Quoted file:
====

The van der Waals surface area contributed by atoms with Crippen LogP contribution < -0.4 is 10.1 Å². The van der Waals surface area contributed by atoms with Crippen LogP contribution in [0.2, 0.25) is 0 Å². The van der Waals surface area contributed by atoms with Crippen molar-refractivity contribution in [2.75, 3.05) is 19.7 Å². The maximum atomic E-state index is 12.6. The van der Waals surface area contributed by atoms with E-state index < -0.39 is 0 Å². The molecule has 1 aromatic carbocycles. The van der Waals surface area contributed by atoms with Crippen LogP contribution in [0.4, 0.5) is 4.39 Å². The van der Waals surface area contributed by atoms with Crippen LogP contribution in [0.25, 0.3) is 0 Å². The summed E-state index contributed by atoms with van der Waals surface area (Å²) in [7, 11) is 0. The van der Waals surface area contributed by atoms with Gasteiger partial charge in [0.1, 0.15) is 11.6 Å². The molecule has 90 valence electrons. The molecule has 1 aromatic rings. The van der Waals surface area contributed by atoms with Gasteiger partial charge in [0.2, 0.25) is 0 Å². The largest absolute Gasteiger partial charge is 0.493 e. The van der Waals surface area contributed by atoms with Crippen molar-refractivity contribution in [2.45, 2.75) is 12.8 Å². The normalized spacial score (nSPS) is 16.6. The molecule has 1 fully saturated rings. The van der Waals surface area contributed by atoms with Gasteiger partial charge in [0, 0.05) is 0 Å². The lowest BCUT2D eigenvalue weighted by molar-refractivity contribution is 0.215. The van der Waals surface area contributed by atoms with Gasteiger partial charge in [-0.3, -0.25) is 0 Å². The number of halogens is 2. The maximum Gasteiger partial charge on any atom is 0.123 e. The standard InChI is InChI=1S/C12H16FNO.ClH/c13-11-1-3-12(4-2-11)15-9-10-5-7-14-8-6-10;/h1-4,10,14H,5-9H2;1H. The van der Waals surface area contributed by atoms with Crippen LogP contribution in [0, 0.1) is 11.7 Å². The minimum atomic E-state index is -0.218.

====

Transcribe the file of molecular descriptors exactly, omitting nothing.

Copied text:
The van der Waals surface area contributed by atoms with Crippen LogP contribution < -0.4 is 10.1 Å². The van der Waals surface area contributed by atoms with Crippen LogP contribution in [0.2, 0.25) is 0 Å². The van der Waals surface area contributed by atoms with Crippen molar-refractivity contribution in [2.75, 3.05) is 19.7 Å². The maximum atomic E-state index is 12.6. The van der Waals surface area contributed by atoms with E-state index < -0.39 is 0 Å². The molecule has 1 aromatic carbocycles. The van der Waals surface area contributed by atoms with Crippen LogP contribution in [0.4, 0.5) is 4.39 Å². The van der Waals surface area contributed by atoms with Crippen LogP contribution in [0.25, 0.3) is 0 Å². The summed E-state index contributed by atoms with van der Waals surface area (Å²) in [7, 11) is 0. The van der Waals surface area contributed by atoms with Gasteiger partial charge in [0.1, 0.15) is 11.6 Å². The molecule has 90 valence electrons. The molecule has 1 aromatic rings. The van der Waals surface area contributed by atoms with Gasteiger partial charge in [0.2, 0.25) is 0 Å². The largest absolute Gasteiger partial charge is 0.493 e. The van der Waals surface area contributed by atoms with Crippen molar-refractivity contribution in [2.45, 2.75) is 12.8 Å². The normalized spacial score (nSPS) is 16.6. The molecule has 1 fully saturated rings. The van der Waals surface area contributed by atoms with Gasteiger partial charge in [0, 0.05) is 0 Å². The lowest BCUT2D eigenvalue weighted by molar-refractivity contribution is 0.215. The van der Waals surface area contributed by atoms with Gasteiger partial charge in [-0.3, -0.25) is 0 Å². The number of halogens is 2. The maximum Gasteiger partial charge on any atom is 0.123 e. The standard InChI is InChI=1S/C12H16FNO.ClH/c13-11-1-3-12(4-2-11)15-9-10-5-7-14-8-6-10;/h1-4,10,14H,5-9H2;1H. The van der Waals surface area contributed by atoms with Crippen LogP contribution in [0, 0.1) is 11.7 Å². The minimum atomic E-state index is -0.218.